What They Do:

Examine patients, perform diagnostic tests and interpret them. Physicians diagnose and prescribe treatments for people with injury or disease.  Both M.D.s and D.O.s use all accepted methods of treatment such as medications and surgery, but D.O.s put more importance on the musculoskeletal system, preventive medicine, and holistic patient care.  Also, D.O.s are more likely to be primary care specialists, examples of primary care areas include pediatrics, family medicine, and internal medicine. 

There are 2 types:

  • Doctor of Medicine (M.D.)

  • Doctor of Osteopathic Medicine (D.O.) – also known as allopathic physicians


  • Bachelors degree (4 years)

  • Medical school (4 years)

  • Internship or residency (3-8 years)


  • United States Medical Licensing Examination (USMLE)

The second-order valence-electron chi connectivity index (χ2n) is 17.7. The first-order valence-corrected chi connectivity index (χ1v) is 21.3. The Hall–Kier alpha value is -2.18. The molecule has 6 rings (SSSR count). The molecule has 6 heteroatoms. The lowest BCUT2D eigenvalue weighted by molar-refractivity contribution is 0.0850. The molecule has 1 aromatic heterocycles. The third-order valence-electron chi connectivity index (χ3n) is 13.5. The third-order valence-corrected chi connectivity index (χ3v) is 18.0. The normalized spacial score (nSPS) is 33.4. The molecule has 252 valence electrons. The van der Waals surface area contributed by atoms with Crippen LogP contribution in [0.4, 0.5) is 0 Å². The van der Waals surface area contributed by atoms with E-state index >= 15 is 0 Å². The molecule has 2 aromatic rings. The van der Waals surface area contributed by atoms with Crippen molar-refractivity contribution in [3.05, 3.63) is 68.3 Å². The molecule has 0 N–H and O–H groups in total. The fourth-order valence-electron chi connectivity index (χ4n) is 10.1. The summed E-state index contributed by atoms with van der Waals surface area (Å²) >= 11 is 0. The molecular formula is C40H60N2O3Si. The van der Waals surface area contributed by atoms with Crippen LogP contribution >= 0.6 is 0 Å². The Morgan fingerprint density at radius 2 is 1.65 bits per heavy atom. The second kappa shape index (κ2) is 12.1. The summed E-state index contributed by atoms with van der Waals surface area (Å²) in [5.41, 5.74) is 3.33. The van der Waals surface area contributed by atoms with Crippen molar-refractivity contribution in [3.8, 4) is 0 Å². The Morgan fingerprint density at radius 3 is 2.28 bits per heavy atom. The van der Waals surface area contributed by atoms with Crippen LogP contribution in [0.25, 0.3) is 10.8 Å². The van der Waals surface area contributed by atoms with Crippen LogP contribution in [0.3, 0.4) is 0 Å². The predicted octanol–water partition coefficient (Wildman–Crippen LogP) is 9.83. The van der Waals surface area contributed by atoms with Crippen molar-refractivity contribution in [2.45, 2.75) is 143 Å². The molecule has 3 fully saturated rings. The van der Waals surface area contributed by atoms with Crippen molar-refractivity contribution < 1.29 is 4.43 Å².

• Comprehensive Osteopathic Medical Licensing Exam (COMLEX) – for D.O.s

What They Make:

According to the Bureau of Labor Statistics, "This wage is equal to or greater than $208,000 per year or $100.00 per hour."

Where They Work:

  • Hospitals

  • Self-employed

  • Physician offices

Career Outlook:

The Bureau of Labor Statistics projects that employment for physicians will increase a higher-than-average 4% from 2019 to 2029, which translates to about 5,100 job openings.



Bureau of Labor Statistics, U.S. Department of Labor, Occupational Outlook Handbook, Physicians and Surgeons,
on the Internet at https://www.bls.gov/ooh/healthcare/physicians-and-surgeons.htm (visited February 2021).

Updated February 2021